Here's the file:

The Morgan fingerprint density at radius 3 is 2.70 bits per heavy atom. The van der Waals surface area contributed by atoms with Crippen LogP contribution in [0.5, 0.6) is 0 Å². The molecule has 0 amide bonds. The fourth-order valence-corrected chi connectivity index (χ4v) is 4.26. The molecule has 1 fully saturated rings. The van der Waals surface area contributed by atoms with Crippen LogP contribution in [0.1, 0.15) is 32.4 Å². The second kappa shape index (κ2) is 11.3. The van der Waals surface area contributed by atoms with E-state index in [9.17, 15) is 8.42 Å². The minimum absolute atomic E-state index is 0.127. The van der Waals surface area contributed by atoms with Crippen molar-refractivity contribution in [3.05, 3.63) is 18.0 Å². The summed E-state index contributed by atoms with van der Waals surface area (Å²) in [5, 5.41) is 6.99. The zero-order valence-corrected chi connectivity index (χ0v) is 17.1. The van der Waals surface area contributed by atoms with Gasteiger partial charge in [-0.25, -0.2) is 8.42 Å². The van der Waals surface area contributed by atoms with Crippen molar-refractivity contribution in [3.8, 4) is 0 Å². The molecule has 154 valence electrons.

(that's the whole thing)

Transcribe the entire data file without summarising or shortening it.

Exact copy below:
The Morgan fingerprint density at radius 3 is 2.70 bits per heavy atom. The van der Waals surface area contributed by atoms with Crippen LogP contribution in [0.5, 0.6) is 0 Å². The molecule has 0 amide bonds. The fourth-order valence-corrected chi connectivity index (χ4v) is 4.26. The molecule has 1 fully saturated rings. The van der Waals surface area contributed by atoms with Crippen LogP contribution in [0.1, 0.15) is 32.4 Å². The second kappa shape index (κ2) is 11.3. The van der Waals surface area contributed by atoms with E-state index in [9.17, 15) is 8.42 Å². The minimum absolute atomic E-state index is 0.127. The van der Waals surface area contributed by atoms with Crippen molar-refractivity contribution in [3.05, 3.63) is 18.0 Å². The summed E-state index contributed by atoms with van der Waals surface area (Å²) in [5, 5.41) is 6.99. The zero-order valence-corrected chi connectivity index (χ0v) is 17.1. The van der Waals surface area contributed by atoms with Gasteiger partial charge in [-0.25, -0.2) is 8.42 Å². The van der Waals surface area contributed by atoms with Crippen molar-refractivity contribution in [3.8, 4) is 0 Å². The molecule has 154 valence electrons.